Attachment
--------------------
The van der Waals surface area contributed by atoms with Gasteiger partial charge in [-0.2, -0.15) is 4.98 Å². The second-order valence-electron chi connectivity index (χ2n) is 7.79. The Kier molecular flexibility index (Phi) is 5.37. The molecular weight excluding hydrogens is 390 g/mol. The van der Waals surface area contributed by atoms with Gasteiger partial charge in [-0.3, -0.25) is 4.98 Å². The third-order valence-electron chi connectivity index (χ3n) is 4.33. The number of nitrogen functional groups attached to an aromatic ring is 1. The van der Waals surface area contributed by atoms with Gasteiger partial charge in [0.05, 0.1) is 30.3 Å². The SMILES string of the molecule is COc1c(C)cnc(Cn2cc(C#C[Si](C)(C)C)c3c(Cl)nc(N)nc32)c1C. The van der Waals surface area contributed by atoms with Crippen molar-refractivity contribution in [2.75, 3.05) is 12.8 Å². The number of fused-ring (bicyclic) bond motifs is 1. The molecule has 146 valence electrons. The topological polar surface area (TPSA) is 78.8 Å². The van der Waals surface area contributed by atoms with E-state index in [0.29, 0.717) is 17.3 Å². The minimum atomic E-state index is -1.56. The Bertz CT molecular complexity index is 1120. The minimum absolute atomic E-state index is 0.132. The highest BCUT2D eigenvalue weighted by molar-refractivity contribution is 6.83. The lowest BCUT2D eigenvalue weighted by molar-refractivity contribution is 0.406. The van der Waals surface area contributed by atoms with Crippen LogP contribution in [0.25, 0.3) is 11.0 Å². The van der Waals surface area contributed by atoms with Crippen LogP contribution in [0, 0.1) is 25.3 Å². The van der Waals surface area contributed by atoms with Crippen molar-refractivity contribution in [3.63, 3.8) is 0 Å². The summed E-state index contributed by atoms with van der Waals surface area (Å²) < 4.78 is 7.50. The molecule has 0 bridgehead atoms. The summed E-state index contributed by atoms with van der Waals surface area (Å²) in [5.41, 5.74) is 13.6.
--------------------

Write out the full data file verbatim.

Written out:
The van der Waals surface area contributed by atoms with Gasteiger partial charge in [-0.2, -0.15) is 4.98 Å². The second-order valence-electron chi connectivity index (χ2n) is 7.79. The Kier molecular flexibility index (Phi) is 5.37. The molecular weight excluding hydrogens is 390 g/mol. The van der Waals surface area contributed by atoms with Gasteiger partial charge in [-0.3, -0.25) is 4.98 Å². The third-order valence-electron chi connectivity index (χ3n) is 4.33. The number of nitrogen functional groups attached to an aromatic ring is 1. The van der Waals surface area contributed by atoms with Gasteiger partial charge in [0.05, 0.1) is 30.3 Å². The SMILES string of the molecule is COc1c(C)cnc(Cn2cc(C#C[Si](C)(C)C)c3c(Cl)nc(N)nc32)c1C. The van der Waals surface area contributed by atoms with Crippen molar-refractivity contribution in [2.75, 3.05) is 12.8 Å². The number of fused-ring (bicyclic) bond motifs is 1. The molecule has 146 valence electrons. The topological polar surface area (TPSA) is 78.8 Å². The van der Waals surface area contributed by atoms with E-state index in [0.29, 0.717) is 17.3 Å². The minimum atomic E-state index is -1.56. The Bertz CT molecular complexity index is 1120. The minimum absolute atomic E-state index is 0.132. The highest BCUT2D eigenvalue weighted by molar-refractivity contribution is 6.83. The lowest BCUT2D eigenvalue weighted by molar-refractivity contribution is 0.406. The van der Waals surface area contributed by atoms with Crippen LogP contribution in [0.25, 0.3) is 11.0 Å². The van der Waals surface area contributed by atoms with Crippen LogP contribution in [0, 0.1) is 25.3 Å². The van der Waals surface area contributed by atoms with Crippen molar-refractivity contribution in [3.63, 3.8) is 0 Å². The summed E-state index contributed by atoms with van der Waals surface area (Å²) < 4.78 is 7.50. The molecule has 0 bridgehead atoms. The summed E-state index contributed by atoms with van der Waals surface area (Å²) in [5.41, 5.74) is 13.6.